Move your maple syrup party inside and start cooking the sap on the stove. Make sure you have really good ventilation!
Move your maple syrup party inside and start cooking the sap on the stove. Make sure you have really good ventilation!
Once the water has boiled off, the temperature will rise to 219 and get really foamy and bubble up, like so.
Once the water has boiled off, the temperature will rise to 219 and get really foamy and bubble up, like so.

We used a piece of cheesecloth, pint jars and our canning funnel to put up our syrup. The cheesecloth will catch any large pieces of sediment that may be in your syrup but if there’s a few small pieces of sediment floating in your jar, you’ll be fine. That’s nothing to worry about. Because the syrup is so hot and has such a high sugar content there’s no need to run it through a water bath, the jars will seal themselves.

Ta-da! I guess this means that I'm making pancakes tomorrow.
Ta-da! I guess this means that I’m making pancakes tomorrow.

And there you have it, a perfect pint jar of your own homemade maple syrup. I wish I could describe the smell of it. The whole house was filled with the sweet aroma of maple sugar. For someone who grew up on Aunt Jemima’s syrup, I can honestly say that I’ve never had anything like it before. I absolutely recommend tapping your own trees for sap, but I will say that it’s much more worthwhile to do in large batches. It’s also more fun if you have some people to help you out and keep you company while you’re watching water boil. Guess this means I have to make pancakes for breakfast this weekend.


4 Responses

  1. February 14, 2013
    Reply

    […] It takes about 40 gallons of sap to cook down into 1 gallon of syrup. That may sound like a lot but it really adds up quick. Like, real quick. Our buckets only hold 2 gallons each so we will obviously need to store some sap until we’ve collected enough to cook down into a substantial amount of syrup. The great wise Kurt told us that sap can spoil if left in 45+ degree weather for long enough. The best thing to do would be to store all the sap in a fridge but who the hell has room in their fridge for 40 gallons of sap or the money for a sap fridge? So Kurt suggested storing it in white 5 gallon buckets or coolers on the north side of a building. The white bucket will help reflect the sun and keep the sap cool. And being on the north side of a building will keep it in the shade most of the time. His Kurt-ness also told us that to find a nice layer of ice on top of your stored syrup is a good thing. Make sure not to store the sap for any more than a week or you’ll really risk it spoiling. Basically, tap trees one weekend, collect all week and boil the next weekend. That being said, see you all next weekend for part two. […]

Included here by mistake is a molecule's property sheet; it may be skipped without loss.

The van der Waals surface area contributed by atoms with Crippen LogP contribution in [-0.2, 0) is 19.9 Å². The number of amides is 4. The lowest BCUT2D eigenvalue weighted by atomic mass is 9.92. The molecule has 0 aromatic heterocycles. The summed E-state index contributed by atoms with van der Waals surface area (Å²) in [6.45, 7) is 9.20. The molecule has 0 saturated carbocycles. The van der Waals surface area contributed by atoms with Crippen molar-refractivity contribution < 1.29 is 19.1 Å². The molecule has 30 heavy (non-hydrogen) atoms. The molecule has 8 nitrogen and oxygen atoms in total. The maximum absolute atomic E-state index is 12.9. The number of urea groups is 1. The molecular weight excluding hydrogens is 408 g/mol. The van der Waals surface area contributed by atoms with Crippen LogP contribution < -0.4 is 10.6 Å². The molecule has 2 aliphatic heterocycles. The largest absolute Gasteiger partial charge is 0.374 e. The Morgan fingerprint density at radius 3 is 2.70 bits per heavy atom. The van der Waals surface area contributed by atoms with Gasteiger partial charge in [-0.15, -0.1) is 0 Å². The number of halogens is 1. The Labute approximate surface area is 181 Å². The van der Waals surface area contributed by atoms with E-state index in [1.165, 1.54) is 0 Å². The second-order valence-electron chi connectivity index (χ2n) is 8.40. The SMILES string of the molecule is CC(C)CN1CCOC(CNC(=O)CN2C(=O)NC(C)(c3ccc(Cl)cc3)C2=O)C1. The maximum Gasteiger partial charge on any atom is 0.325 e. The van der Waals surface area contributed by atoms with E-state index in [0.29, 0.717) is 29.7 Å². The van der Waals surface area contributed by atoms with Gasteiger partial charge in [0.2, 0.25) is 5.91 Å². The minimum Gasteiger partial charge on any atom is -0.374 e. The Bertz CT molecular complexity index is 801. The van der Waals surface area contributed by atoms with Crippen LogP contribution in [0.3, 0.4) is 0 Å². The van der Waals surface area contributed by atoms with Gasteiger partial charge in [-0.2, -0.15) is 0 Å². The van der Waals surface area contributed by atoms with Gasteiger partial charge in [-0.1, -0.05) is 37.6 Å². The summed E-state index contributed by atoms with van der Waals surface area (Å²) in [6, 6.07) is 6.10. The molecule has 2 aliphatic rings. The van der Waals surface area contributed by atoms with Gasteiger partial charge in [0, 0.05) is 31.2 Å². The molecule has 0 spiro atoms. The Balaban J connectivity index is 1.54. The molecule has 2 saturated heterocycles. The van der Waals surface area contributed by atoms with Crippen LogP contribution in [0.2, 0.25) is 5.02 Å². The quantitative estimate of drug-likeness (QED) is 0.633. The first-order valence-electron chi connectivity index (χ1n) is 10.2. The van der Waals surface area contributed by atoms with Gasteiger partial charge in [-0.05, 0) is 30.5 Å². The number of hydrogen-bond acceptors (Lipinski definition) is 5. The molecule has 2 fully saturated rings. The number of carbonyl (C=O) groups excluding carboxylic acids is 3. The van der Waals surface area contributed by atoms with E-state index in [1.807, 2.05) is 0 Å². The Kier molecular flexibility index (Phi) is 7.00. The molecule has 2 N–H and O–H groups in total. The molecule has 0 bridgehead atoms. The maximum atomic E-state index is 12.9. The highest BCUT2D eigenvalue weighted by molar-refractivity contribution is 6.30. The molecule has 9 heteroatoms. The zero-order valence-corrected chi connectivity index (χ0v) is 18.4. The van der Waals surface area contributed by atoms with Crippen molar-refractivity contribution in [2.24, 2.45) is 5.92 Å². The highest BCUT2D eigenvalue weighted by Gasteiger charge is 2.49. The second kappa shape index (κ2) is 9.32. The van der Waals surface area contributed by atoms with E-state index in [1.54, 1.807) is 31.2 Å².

2. February 14, 2013
    Reply

    I think if we had a setup like yours, we would have enjoyed the process a lot more. And if I hadn’t boiled the syrup too long and it wasn’t a paste-like consistency, that would have helped as well. Live and learn, I guess 🙂

    • February 14, 2013
      Reply

      I think doing large quantities is the way to go. If I had to babysit boiling water all day and ended up with just a pint or two of syrup I probably would have been really pissed. But doing a large batch made it worth the time and effort. But I would have started earlier in the day… way earlier! I was up till 2am for two nights in a row trying to finish it and I STILL have partially boiled sap left in the fridge.

  3. March 20, 2014
    Reply

    […] year we showed you how to tap maple trees and how to collect that sap and make homemade maple syrup. This year we’re stepping up our game! More trees. More taps. More sap. More fire. More […]

Leave a Reply